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Re: riddle me this???

Postby nonee » Mon Oct 24, 2005 5:52 pm

What have you seen/heard of the yakuza?<br>
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I've been doing some research, but all the more accurate stuff I've found is over ten years old, and i've seen a news article about homeless yakuza.. are they being cracked down on? Do they get mentioned much on the news? <br>
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Re: There's 6 of us here... ask away.

Postby terra in essence » Tue Oct 25, 2005 2:16 am

YES! I have a question. Is Briana still alive, and if so.. Email me. Oh, and buy me stuff. (I'll pay you back! Promise!) Oh and what's this I hear about you might STAY HOME at the semester break. WRONG. Lazy Bum...although I'm running low on people to obsess over naruto with... <!--EZCODE EMOTICON START |I --><img src=http://www.ezboard.com/images/emoticons/tired.gif ALT="|I"><!--EZCODE EMOTICON END--> <p></p><i></i>

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Re: riddle me this???

Postby tallasse » Tue Oct 25, 2005 2:21 am

The real Yakuza are not like in movies. They are not like organized crime in any other part of the world... they have a unique relationship with Japan and the government that I personally think is great.<br>
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Basically, the Yakuza are part of the system. Yes, technically they commit crimes, but they do the dirtier work of society without causing any trouble. The Yakuza openly keep offices emblazoned with their logos in major cities, publish newspapers and magazines, and run businesses in plain sight, while the police and government pretend that no such thing is happening.<br>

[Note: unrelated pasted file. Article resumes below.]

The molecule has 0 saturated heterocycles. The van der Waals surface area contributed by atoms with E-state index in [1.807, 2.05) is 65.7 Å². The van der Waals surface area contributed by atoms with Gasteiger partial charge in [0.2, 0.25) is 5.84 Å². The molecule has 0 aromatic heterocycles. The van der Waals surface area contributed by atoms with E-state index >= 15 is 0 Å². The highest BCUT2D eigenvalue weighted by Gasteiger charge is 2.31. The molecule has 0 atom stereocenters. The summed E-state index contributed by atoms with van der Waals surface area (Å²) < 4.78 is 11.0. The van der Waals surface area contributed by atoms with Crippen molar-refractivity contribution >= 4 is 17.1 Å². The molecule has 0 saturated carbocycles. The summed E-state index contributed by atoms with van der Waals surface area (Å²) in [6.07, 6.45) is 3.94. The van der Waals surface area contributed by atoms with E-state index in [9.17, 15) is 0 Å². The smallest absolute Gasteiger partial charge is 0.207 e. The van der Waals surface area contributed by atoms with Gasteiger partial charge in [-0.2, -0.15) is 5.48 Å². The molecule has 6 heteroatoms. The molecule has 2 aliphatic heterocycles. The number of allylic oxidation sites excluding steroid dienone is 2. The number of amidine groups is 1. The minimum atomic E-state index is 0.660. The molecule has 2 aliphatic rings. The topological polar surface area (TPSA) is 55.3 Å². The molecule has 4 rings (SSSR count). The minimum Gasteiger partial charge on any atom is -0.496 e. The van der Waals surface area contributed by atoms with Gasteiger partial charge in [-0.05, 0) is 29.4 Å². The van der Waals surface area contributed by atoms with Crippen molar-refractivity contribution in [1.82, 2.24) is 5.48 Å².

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Why? Because the Yazuka are an integral part of Japanese society. No modern government can endorse black market goods, prostitution, and the like, but the Japanese government realizes there will always be a market for it. So rather than try to fight it like the U.S. government, creating a huge conflict and driving values up through scarcity, the government allows them to do their work, as long as they do it without causing undue stress on society. <br>
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For the most part, that is what the Yazuka does. They're fair-minded, patriotic businessmen. They're patriotic, they're honest, and they go out of their way to not bother private citizens.<br>
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For instance, pachinko parlors are EVERYWHERE in Japan. Every 10 feet is a big building packed with addicted gamblers feeding metal balls into a machine with a naked lady on it. But they're not gambling for money, that's illegal in Japan. What do they win? Plastic trinkets. Woo. What a waste of money, right? Wrong. Right next to every pachinko parlor in Japan is a little booth with a counter and tiny (20cm x 20cm, really small) windows. When you are done gambling, you get your trinket prizes, take them to the shop next door, and put your trinkets in the window. Poof! Your trinkets disappear, cash appears! Now, eventually the prizes would run out, right? Wrong. The little shop sells the trinkets back to the pachinko parlor to be given out again. All legitimate business, right? The parlor isn't doing anything illegal, they give out prizes, like Chuck-e-Cheese or something. The shop isn't doing anything illegal, right? They just buy second-hand goods from whoever happens to have them. It's not their fault that the pachinko parlor happens to give away the exact trinkets they are interested in buying. And the parlor has to get more trinkets from somewhere, and the shop happens to have a huge supply of them. It only makes sense to sell them to the pachinko parlor, right? It's all legal, this little cycle. Guess who runs the trinket exchange? Yup, the Yakuza. Gambling is illegal, but people want to do it anyway. So the Yakuza greases the wheels a bit and sets up an operation to make it all legal, and the government is happy.<br>
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The Yazuka aren't vindictive or extortive, either. Chad's host father was part of a lawsuit against a Yakuza group who purchased land next to his office without permission of the neighborhood association. Yes, he sued the Yakuza. And he won, too. What happened? Did the Yakuza threaten him, kill him? No. They apologized for making the purchase without following the proper procedures, and returned the land parcel. Good Japanese citizens with a mind for civic affairs.<br>